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Creating Your Own Expert Advisory Team

Do you ever feel like you’re alone in providing disability services on your college campus? Does bureaucracy have you down? Do you want to provide the best available solutions for your students?

Often times, it may feel that superhuman powers are needed to coordinate multiple types of services for multiple students with multiple sets of unique accessibility needs. Students don’t always use the traditional approach. The administration has provided a limited budget and minimal direction. And resources aren’t always available in the local community.

The good news for you and your colleagues is that you don’t need to accomplish these daunting tasks alone.

Instead, you can develop your own Expert Advisory Team to save the day.

Success doesn’t happen in a vacuum. Each great coach has great assistants. Presidents have specialty advisors. Executives have business coaches and managers. Providing excellent disability services to students on your college campus is no different.

Even if your department is small or only you, there are specialists available to include on your personal Expert Advisory Team. And the best part – these experts are happy to help!

It takes effort upfront but it will result in peace of mind, creative solutions, and productive outcomes.

Cultivating your Expert Advisory Team means choosing the right people and dedicating time to build meaningful relationships. When faced with a new or challenging situation, you don’t have to reinvent the wheel.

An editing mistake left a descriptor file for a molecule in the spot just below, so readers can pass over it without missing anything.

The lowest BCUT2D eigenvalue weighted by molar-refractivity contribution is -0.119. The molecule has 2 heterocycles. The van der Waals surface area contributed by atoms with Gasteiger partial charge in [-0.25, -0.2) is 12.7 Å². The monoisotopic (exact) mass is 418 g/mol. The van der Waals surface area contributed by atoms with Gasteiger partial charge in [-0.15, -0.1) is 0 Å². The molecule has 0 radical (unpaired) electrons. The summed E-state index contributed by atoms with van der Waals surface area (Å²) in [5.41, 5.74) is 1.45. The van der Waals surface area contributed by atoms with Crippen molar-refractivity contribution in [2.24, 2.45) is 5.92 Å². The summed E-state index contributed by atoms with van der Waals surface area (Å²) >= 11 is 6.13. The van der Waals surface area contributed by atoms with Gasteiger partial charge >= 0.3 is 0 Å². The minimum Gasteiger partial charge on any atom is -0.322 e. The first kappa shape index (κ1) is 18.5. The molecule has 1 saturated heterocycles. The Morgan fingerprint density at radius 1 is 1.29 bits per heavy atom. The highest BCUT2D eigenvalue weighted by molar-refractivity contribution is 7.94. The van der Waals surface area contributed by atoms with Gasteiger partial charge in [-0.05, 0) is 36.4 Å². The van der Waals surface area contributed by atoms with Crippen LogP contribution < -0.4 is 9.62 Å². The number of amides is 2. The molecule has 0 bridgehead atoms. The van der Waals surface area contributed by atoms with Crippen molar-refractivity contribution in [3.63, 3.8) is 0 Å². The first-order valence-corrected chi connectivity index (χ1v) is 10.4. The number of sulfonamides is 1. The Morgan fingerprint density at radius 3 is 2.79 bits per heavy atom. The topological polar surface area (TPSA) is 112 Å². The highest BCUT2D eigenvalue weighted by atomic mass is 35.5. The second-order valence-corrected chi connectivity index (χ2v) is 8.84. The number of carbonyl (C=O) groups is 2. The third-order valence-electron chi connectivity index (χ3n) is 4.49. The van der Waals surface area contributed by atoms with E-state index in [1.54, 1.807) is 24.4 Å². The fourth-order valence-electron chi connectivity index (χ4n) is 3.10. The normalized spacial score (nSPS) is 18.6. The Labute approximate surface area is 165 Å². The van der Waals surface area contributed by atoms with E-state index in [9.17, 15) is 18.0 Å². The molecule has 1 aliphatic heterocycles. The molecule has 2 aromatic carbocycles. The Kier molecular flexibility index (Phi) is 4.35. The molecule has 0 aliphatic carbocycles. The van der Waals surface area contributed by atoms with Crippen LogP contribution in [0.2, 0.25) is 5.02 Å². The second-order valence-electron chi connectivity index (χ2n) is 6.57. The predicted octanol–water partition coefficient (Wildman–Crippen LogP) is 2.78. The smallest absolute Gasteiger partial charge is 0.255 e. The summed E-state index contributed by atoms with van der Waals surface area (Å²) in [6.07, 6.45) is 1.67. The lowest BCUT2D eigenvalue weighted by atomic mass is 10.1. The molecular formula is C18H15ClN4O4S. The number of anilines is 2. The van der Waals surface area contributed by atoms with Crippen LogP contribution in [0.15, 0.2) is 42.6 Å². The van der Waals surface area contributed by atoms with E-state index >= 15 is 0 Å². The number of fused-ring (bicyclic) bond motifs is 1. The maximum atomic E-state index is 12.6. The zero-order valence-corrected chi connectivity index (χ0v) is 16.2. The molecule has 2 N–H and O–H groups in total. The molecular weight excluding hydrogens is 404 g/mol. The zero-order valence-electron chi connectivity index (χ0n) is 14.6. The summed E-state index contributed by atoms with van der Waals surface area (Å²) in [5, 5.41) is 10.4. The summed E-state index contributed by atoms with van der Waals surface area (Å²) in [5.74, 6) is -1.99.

Each member of your Expert Advisory Team is now at your fingertips and available for you to seek their expertise and incorporate their advice into your campuses’ solutions.

Creating effective and mutually-beneficial relationships are at the core of your success. So…

Who should be on your team?

  1. Consumers – faculty, staff, or students (current or previous)
  2. Service providers for each need and potential need – vendors
  3. Key administrators within your department or outside your department (admissions, financial aid, advising, IT, housing, human resources, etc.)
  4. Peers within your field – coordinators at other colleges/universities
  5. Peers on your campus – coordinators within your college/university system, coworkers, etc.
  6. Professional colleagues outside of higher education – diversity and inclusion professionals in government or businesses
  7. Mentors – business coach, life coach, previous employer, senior staff

Here is a checklist for your Expert Advisory Team…

  1. Create a list: What areas of growth and advisement do you need? Who can help guide you in those areas?
  2. Reach out to those on your Expert Advisory Team. Thank them for how they have advised you.
  3. Reserve time on your calendar to meet with your personal Expert Advisory Team. Near or far. Buy them coffee or lunch. Set up a phone call.
  4. What value are you adding to the relationships of your Expert Advisory Team? How can you start adding value today?

Don’t be discouraged. You don’t have to go at it alone. Build your team and watch how quickly things can move towards a positive outcome.